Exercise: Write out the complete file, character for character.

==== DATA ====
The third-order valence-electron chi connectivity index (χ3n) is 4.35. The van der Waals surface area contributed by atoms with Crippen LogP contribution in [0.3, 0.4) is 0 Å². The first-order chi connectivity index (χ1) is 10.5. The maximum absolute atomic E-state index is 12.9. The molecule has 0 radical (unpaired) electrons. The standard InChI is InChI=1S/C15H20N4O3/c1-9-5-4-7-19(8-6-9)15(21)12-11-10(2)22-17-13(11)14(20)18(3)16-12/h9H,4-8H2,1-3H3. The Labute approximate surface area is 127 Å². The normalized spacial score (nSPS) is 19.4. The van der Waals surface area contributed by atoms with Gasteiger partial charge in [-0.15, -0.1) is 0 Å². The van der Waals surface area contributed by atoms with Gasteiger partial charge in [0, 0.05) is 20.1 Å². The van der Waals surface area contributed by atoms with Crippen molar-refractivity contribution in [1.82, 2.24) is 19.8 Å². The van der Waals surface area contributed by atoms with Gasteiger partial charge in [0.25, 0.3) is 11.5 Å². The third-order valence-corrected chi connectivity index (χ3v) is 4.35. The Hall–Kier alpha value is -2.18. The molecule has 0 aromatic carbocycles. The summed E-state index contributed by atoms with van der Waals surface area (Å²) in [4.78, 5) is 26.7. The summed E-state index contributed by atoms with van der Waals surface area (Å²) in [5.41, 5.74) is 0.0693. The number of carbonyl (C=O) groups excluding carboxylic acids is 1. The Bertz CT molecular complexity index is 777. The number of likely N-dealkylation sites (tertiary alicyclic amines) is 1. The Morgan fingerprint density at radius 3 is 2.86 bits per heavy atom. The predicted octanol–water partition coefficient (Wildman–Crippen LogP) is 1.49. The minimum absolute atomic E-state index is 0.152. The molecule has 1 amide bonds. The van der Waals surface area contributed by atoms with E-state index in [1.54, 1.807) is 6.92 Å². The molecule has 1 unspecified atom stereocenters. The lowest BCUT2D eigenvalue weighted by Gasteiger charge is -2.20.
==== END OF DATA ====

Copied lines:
The third-order valence-electron chi connectivity index (χ3n) is 4.35. The van der Waals surface area contributed by atoms with Crippen LogP contribution in [0.3, 0.4) is 0 Å². The first-order chi connectivity index (χ1) is 10.5. The maximum absolute atomic E-state index is 12.9. The molecule has 0 radical (unpaired) electrons. The standard InChI is InChI=1S/C15H20N4O3/c1-9-5-4-7-19(8-6-9)15(21)12-11-10(2)22-17-13(11)14(20)18(3)16-12/h9H,4-8H2,1-3H3. The Labute approximate surface area is 127 Å². The normalized spacial score (nSPS) is 19.4. The van der Waals surface area contributed by atoms with Gasteiger partial charge in [-0.15, -0.1) is 0 Å². The van der Waals surface area contributed by atoms with Gasteiger partial charge in [0, 0.05) is 20.1 Å². The van der Waals surface area contributed by atoms with Crippen molar-refractivity contribution in [1.82, 2.24) is 19.8 Å². The van der Waals surface area contributed by atoms with Gasteiger partial charge in [0.25, 0.3) is 11.5 Å². The third-order valence-corrected chi connectivity index (χ3v) is 4.35. The Hall–Kier alpha value is -2.18. The molecule has 0 aromatic carbocycles. The summed E-state index contributed by atoms with van der Waals surface area (Å²) in [4.78, 5) is 26.7. The summed E-state index contributed by atoms with van der Waals surface area (Å²) in [5.41, 5.74) is 0.0693. The number of carbonyl (C=O) groups excluding carboxylic acids is 1. The Bertz CT molecular complexity index is 777. The number of likely N-dealkylation sites (tertiary alicyclic amines) is 1. The Morgan fingerprint density at radius 3 is 2.86 bits per heavy atom. The predicted octanol–water partition coefficient (Wildman–Crippen LogP) is 1.49. The minimum absolute atomic E-state index is 0.152. The molecule has 1 amide bonds. The van der Waals surface area contributed by atoms with E-state index in [1.54, 1.807) is 6.92 Å². The molecule has 1 unspecified atom stereocenters. The lowest BCUT2D eigenvalue weighted by Gasteiger charge is -2.20.